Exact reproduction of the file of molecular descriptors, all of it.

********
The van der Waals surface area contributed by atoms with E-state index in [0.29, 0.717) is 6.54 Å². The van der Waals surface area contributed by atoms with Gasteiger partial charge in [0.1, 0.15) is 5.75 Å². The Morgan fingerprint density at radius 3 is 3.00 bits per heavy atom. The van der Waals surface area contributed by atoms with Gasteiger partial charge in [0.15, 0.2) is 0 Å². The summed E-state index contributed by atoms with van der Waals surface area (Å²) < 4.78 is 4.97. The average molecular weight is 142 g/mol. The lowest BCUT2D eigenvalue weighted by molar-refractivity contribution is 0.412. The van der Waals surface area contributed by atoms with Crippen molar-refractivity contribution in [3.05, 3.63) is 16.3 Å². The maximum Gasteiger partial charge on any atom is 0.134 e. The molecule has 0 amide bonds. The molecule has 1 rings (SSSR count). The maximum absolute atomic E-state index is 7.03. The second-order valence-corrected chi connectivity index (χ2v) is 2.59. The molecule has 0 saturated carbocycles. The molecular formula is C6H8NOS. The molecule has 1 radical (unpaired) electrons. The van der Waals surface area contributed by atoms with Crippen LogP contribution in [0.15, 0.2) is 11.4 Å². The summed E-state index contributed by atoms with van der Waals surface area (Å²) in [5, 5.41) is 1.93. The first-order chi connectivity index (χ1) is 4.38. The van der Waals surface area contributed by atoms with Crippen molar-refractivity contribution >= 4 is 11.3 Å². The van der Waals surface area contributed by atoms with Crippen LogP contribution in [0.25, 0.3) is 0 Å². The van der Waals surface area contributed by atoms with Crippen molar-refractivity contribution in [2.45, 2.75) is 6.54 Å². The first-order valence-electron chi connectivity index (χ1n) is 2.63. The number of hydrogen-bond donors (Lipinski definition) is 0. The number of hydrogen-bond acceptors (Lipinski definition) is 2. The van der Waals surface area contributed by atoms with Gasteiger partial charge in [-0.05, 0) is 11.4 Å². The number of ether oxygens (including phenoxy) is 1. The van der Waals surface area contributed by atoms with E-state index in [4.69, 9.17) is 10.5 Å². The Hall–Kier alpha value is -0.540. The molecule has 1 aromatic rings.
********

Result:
The van der Waals surface area contributed by atoms with E-state index in [0.29, 0.717) is 6.54 Å². The van der Waals surface area contributed by atoms with Gasteiger partial charge in [0.1, 0.15) is 5.75 Å². The Morgan fingerprint density at radius 3 is 3.00 bits per heavy atom. The van der Waals surface area contributed by atoms with Gasteiger partial charge in [0.15, 0.2) is 0 Å². The summed E-state index contributed by atoms with van der Waals surface area (Å²) < 4.78 is 4.97. The average molecular weight is 142 g/mol. The lowest BCUT2D eigenvalue weighted by molar-refractivity contribution is 0.412. The van der Waals surface area contributed by atoms with Crippen molar-refractivity contribution in [3.05, 3.63) is 16.3 Å². The maximum Gasteiger partial charge on any atom is 0.134 e. The molecule has 0 amide bonds. The molecule has 1 rings (SSSR count). The maximum absolute atomic E-state index is 7.03. The second-order valence-corrected chi connectivity index (χ2v) is 2.59. The molecule has 0 saturated carbocycles. The molecular formula is C6H8NOS. The molecule has 1 radical (unpaired) electrons. The van der Waals surface area contributed by atoms with Crippen LogP contribution in [0.15, 0.2) is 11.4 Å². The summed E-state index contributed by atoms with van der Waals surface area (Å²) in [5, 5.41) is 1.93. The first-order chi connectivity index (χ1) is 4.38. The van der Waals surface area contributed by atoms with Crippen molar-refractivity contribution >= 4 is 11.3 Å². The van der Waals surface area contributed by atoms with Crippen LogP contribution in [0.25, 0.3) is 0 Å². The van der Waals surface area contributed by atoms with Crippen molar-refractivity contribution in [2.45, 2.75) is 6.54 Å². The first-order valence-electron chi connectivity index (χ1n) is 2.63. The number of hydrogen-bond donors (Lipinski definition) is 0. The number of hydrogen-bond acceptors (Lipinski definition) is 2. The van der Waals surface area contributed by atoms with Gasteiger partial charge in [-0.05, 0) is 11.4 Å². The number of ether oxygens (including phenoxy) is 1. The van der Waals surface area contributed by atoms with E-state index in [4.69, 9.17) is 10.5 Å². The Hall–Kier alpha value is -0.540. The molecule has 1 aromatic rings.